When she's ready or when it comes up in conversation and the time seems right (like Ninja says) point her in the direction of services that she can access. LA's often have specialist qualified teachers of the visually impaired who work in the home with families from the point of diagnosis or Portage services that offer something similar but different (well in our LA anyway). These services can be really good at helping parents of VI or blind babies to bond more effectively - bonding, interacting and communicating with VI/blind babies is different to how it is with sighted babies. Sometimes understanding this enables parents to see more positives than they did before, because before they were for looking for reactions from their babies that they were unlikely to get.
I guess you are to some extent governed by where she is 'at' in her thinking. Sometimes it can be useful to try and help someone think more proactively or positively but to do that, you need to feel a bit like you know something to say (that's where the reading around might come in useful).
How old is your friends baby?
Hi thanks for all tour advice and experienced shared. I am listening to her but cannot help feeling helpless not knowing what to say to take it all away for her, obviously realistically I know it's not possible to to take the pain she us feeling away but she has taken it so hard (as expected) just really difficult.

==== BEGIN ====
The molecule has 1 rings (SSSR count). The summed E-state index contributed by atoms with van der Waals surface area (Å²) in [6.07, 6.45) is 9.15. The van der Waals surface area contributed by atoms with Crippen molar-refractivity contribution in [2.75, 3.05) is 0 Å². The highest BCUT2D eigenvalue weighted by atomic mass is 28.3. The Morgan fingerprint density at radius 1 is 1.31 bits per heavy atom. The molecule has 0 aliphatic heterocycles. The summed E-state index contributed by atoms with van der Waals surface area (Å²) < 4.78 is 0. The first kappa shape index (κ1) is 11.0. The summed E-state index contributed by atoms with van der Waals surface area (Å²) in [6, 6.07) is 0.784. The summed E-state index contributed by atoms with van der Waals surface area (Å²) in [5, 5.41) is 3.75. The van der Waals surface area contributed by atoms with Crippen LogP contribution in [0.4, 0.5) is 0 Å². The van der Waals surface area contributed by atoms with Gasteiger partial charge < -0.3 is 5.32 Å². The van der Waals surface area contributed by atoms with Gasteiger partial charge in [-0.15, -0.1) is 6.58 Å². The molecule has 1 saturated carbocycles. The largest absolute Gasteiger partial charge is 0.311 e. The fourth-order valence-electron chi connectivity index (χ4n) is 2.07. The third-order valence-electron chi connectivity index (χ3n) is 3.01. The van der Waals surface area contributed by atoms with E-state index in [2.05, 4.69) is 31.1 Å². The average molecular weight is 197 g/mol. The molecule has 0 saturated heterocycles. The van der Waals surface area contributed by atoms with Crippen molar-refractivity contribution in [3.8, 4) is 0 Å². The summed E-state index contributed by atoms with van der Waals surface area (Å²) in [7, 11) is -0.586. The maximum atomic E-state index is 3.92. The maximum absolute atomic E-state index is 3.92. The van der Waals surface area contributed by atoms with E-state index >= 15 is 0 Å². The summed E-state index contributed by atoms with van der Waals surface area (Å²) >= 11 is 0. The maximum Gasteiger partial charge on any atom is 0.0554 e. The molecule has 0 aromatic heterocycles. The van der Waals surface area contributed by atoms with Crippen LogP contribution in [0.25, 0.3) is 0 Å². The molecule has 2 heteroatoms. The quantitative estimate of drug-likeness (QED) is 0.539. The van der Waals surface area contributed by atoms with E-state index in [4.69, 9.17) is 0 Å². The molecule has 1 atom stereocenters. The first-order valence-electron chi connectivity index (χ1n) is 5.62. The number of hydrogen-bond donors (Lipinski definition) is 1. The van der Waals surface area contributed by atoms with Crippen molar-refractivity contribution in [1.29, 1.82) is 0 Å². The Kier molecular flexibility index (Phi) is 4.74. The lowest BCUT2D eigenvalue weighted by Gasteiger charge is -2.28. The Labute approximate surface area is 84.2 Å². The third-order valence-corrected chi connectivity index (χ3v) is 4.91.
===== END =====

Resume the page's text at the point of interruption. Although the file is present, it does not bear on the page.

Her baby is 5 months old. They were concerned at 3 months as she wasn't focusing. After further tests she wouldn't respond to light follow anything with her eyes etc. They have looked for cataracts which she doesn't have but now she has to have more tests to find out what is causing the problem.
Thanks again everyone
You're there for her and doing what you can, almost certainly providing invaluable support, even though it might not feel like it from where you sit
I hope your friend is getting some good 'professional' support to help in these early days of learning to bond and understand her baby in a different way, it really is crucial.